Drawing inspiration from successful public-private partnership models like the Nigeria Inter-Bank Settlement System Plc (NIBSS) and Nigeria LNG Limited (NLNG), the SPV will ensure efficient governance and operations.

According to Tijani, the extensive fiber optic coverage will enable Nigeria to leverage the benefits of its eight submarine cables more effectively, thereby driving increased utilization of data capacity beyond the current 10 percent usage rate.

Moreover, the enhanced connectivity will facilitate the connection of over 200,000 educational, healthcare, and social institutions across the country, promoting inclusivity and broadening access to internet services.

The minister said the project aims to address the digital exclusion of approximately 50 percent of the 33 million Nigerians currently without internet access.

By expanding internet connectivity, the initiative is poised to contribute significantly to the country’s economic growth, with projected GDP growth of up to 1.5 percent per capita over the next four years.

Last week, a report by the Groupe Special Mobile Association revealed that 71 percent of Nigerians lack regular access to mobile internet.

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Naira Devaluation Spurs Airtel Africa’s $549 Million Forex Loss

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Airtel Financial Results - Investors King

Telecommunications giant Airtel Africa Plc reported foreign exchange loss of $549 million that contributing to an overall loss after tax of $89 million for its full fiscal year ending March 2024.

The telecom company’s latest financial report, released on Thursday, highlighted the significant impact of currency devaluations on its bottom line.

The devaluations of both the naira in June 2024 and the Malawian kwacha in November 2023 resulted in substantial forex losses, exacerbating the financial challenges faced by the company.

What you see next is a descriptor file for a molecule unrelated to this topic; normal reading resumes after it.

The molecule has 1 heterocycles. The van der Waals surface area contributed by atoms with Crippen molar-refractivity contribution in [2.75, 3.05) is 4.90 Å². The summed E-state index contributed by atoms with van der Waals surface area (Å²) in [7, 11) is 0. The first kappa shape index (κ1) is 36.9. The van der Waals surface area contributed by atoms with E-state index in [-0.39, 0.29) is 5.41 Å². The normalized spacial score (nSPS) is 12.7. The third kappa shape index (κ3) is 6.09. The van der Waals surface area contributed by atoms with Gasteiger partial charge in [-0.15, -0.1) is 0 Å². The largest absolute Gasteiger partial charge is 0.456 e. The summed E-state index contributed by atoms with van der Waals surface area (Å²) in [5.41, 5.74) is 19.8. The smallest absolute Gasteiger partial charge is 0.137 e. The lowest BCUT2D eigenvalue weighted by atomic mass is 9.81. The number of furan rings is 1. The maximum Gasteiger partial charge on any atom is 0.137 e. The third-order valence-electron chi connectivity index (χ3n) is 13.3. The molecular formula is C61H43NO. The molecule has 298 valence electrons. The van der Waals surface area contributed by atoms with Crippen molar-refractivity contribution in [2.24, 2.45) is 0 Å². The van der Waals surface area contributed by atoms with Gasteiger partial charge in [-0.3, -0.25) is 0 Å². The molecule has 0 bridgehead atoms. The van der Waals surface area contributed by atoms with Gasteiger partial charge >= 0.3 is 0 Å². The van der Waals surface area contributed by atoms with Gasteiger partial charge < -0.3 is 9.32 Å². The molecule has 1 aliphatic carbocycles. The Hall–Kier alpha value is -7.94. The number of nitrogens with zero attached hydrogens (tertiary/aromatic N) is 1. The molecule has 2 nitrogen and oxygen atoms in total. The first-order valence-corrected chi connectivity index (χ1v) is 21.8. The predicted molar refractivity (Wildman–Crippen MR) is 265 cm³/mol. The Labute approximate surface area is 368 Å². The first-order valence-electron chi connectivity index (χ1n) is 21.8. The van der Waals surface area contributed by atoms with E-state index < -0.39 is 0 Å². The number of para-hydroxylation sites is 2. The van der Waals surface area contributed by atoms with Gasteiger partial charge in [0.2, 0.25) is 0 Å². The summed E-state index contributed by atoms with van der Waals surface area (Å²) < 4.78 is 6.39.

The $89 million loss after tax was primarily attributed to the $549 million net of tax impact of exceptional derivative and foreign exchange losses.

This setback underscores the vulnerability of companies operating in economies with volatile currency markets.

Despite the forex challenges, Airtel Africa’s reported revenue decline by 5.3 percent to $4.98 billion. The depreciation of the naira played a significant role in this decline.

However, the company noted that its revenue in constant currency actually grew by 20.9 percent, with fourth-quarter growth accelerating to 23.1 percent.

Airtel Africa emphasized that Nigerian constant currency revenue growth saw a notable acceleration to 34.2 percent in the fourth quarter of the fiscal year, despite the challenging economic backdrop marked by currency fluctuations.

The telecommunications sector, like many others, is sensitive to currency devaluations, as it impacts the cost of imported equipment, infrastructure, and services.

Airtel Africa’s experience underscores the importance for multinational corporations to navigate and mitigate currency risks effectively in markets prone to volatility.

As Nigeria and other countries grapple with economic uncertainties and currency fluctuations, companies operating within these environments must employ robust risk management strategies to safeguard against potential forex losses and maintain financial stability.